Seven provinces now have special anti-graft courts and the JSC is expected to open more courts in Matabeleland South, Matabeleland North and Mashonaland West.
JSC is now working on establishing the special anti-graft court at High Court level.
Two courtrooms are being refurbished at the High Court in Harare and Bulawayo to accommodate the Anti-Corruption Court.
Three judges were appointed to the Anti-Corruption Court in Harare, while two were appointed in the Bulawayo court.
JSC’s target is to officially open the High Court Special Anti-Corruption Division by early 2020.
ZACC this year managed to recover at least US$10 million, being ill-gotten wealth.
The money was recovered mainly from tax evaders and individuals who had acquired illicit wealth.
ZACC said the figure could be more if Parliament expeditiously passed the Money Laundering and Proceeds of Crime Amendment Bill (2019), which is before the august House.
The Bill empowers corruption-fighting State agents like the Zimbabwe Revenue Authority (ZIMRA), ZACC and the police to demand explanations from people who flaunt wealth above their known legitimate means.
ZACC went a gear up, seeking to recover looted wealth stashed in neighbouring countries.
ZACC and the Anti-Corruption Commission of Zambia in early October signed a Memorandum of Understanding (MoU) to fight cross-border economic crimes.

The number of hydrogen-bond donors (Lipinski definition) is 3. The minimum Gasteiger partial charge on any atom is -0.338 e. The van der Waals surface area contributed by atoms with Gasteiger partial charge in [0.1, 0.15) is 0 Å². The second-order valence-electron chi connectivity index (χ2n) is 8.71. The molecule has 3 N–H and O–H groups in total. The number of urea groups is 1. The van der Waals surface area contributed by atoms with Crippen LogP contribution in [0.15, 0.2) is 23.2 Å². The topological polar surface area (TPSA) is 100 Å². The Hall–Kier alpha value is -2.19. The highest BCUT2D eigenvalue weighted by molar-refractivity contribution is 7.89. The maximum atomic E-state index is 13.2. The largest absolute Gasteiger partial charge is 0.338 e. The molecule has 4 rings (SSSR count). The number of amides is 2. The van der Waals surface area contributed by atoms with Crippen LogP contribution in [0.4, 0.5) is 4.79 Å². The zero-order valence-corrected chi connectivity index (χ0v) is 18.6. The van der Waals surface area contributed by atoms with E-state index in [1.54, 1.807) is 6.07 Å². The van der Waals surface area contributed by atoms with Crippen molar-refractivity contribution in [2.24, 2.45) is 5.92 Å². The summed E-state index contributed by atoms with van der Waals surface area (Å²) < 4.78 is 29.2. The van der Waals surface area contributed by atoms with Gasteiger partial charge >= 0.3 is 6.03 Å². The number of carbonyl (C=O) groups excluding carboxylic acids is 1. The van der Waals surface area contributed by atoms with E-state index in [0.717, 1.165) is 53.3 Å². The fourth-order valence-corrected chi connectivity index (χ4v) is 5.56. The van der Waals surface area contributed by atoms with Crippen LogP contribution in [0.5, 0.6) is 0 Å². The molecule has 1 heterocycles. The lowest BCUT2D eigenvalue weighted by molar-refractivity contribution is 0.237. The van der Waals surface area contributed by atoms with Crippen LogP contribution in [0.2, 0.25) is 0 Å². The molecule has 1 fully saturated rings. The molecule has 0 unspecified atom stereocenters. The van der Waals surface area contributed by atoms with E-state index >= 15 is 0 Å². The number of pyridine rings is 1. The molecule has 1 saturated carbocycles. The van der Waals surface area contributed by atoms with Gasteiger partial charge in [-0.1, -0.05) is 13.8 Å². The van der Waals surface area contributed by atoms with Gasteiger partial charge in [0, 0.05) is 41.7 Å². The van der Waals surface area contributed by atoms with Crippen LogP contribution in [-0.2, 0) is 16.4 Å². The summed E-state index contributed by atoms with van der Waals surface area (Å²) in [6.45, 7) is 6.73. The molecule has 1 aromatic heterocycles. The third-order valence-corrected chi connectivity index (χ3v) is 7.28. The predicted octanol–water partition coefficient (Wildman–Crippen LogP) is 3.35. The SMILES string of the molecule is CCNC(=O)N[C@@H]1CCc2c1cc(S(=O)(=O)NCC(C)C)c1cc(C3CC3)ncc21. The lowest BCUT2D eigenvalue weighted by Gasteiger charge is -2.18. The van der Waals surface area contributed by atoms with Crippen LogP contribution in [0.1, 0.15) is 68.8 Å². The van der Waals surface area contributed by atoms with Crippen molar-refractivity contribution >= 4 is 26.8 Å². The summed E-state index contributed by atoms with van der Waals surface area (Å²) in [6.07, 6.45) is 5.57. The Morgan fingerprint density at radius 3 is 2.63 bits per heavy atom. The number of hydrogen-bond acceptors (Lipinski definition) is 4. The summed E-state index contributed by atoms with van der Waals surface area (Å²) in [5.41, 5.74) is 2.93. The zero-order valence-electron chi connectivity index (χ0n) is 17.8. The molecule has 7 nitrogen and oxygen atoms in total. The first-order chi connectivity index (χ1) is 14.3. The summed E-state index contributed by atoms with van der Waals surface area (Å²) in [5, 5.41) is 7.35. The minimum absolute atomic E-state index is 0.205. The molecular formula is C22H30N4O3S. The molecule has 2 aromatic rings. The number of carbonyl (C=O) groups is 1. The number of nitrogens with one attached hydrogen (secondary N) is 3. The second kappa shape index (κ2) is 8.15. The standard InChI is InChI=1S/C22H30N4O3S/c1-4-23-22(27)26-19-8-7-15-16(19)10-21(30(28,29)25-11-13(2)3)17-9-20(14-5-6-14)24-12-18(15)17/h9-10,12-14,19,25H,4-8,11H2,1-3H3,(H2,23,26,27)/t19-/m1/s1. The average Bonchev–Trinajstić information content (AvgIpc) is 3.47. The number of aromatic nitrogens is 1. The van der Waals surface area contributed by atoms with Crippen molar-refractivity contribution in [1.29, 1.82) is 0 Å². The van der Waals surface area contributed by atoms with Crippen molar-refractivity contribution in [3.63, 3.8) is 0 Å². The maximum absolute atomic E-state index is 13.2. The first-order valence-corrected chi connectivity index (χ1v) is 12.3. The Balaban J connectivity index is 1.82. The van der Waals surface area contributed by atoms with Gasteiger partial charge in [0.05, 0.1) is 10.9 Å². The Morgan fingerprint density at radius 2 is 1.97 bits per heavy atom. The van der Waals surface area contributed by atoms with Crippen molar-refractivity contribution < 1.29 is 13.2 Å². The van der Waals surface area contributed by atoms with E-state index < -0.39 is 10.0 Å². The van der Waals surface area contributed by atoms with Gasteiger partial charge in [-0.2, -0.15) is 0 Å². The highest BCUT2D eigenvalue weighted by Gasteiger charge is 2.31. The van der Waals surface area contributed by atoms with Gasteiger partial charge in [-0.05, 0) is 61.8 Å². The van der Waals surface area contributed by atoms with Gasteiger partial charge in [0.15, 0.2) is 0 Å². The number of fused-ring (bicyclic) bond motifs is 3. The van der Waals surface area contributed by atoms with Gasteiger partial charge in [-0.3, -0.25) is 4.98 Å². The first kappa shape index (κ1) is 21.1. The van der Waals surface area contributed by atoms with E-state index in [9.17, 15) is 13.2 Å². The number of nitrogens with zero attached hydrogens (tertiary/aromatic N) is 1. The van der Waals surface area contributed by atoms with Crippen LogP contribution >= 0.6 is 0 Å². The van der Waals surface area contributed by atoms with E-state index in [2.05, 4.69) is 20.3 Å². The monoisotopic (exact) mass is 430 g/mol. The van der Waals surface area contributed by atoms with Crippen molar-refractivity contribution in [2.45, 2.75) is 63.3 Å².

On December 12, ZACC and the Directorate on Corruption and Economic Crimes (DCEC) of Botswana signed a MoU that will see the two organisations cooperating in investigating cases and recovering looted assets across the two counttries’ borders.
The MoU is set to enhance sharing of best practices in the fight against corruption through mutual technical assistance in anti-corruption investigations, asset recovery, research, training and joint operations.
ZACC, towards the end of the year, exhibited its seriousness in asset recovery after vowing to hunt the corrupt beyond the grave.
The commission showed interest in seizing the estate of the late Twalumba Holdings director Dr Nkululeko Sibanda.
ZACC wrote to the Master of Court seeking to freeze assets coomprising the estate of the late Dr Sibanda on the basis that they could be proceeds of crime.
Before he died, Dr Sibanda was jointly charged with ex-Zinara chief executive Frank Chitukutuku for fraud involving US$4,7 million.
Twalumba Properties, which is implicated in the case, owns the bulk of land and buildings in the estate of Dr Sibanda.
Chitukutuku’s properties, valued at US$20 million, have since been frozen by the High Court as part of ZACC’s investigation into the fraud.
When he passed on at 41, Dr Sibanda left behind 39 stands of between 3 600 and 8 116 square metres with two double storey buildings and six single-storey houses.
ZACC reckons at least part of that real estate fortune might have been bought with thecproceeds of crime.
Dr Sibanda also owned commercial immovable properties and over 20 undeveloped six-hectare agro-residential plots registered in the names of Twalumba Properties and Attachards Enterprises.
Most of the properties are registered under Twalumba Properties, a company that is implicated in the fraud case that was being investigated by ZACC.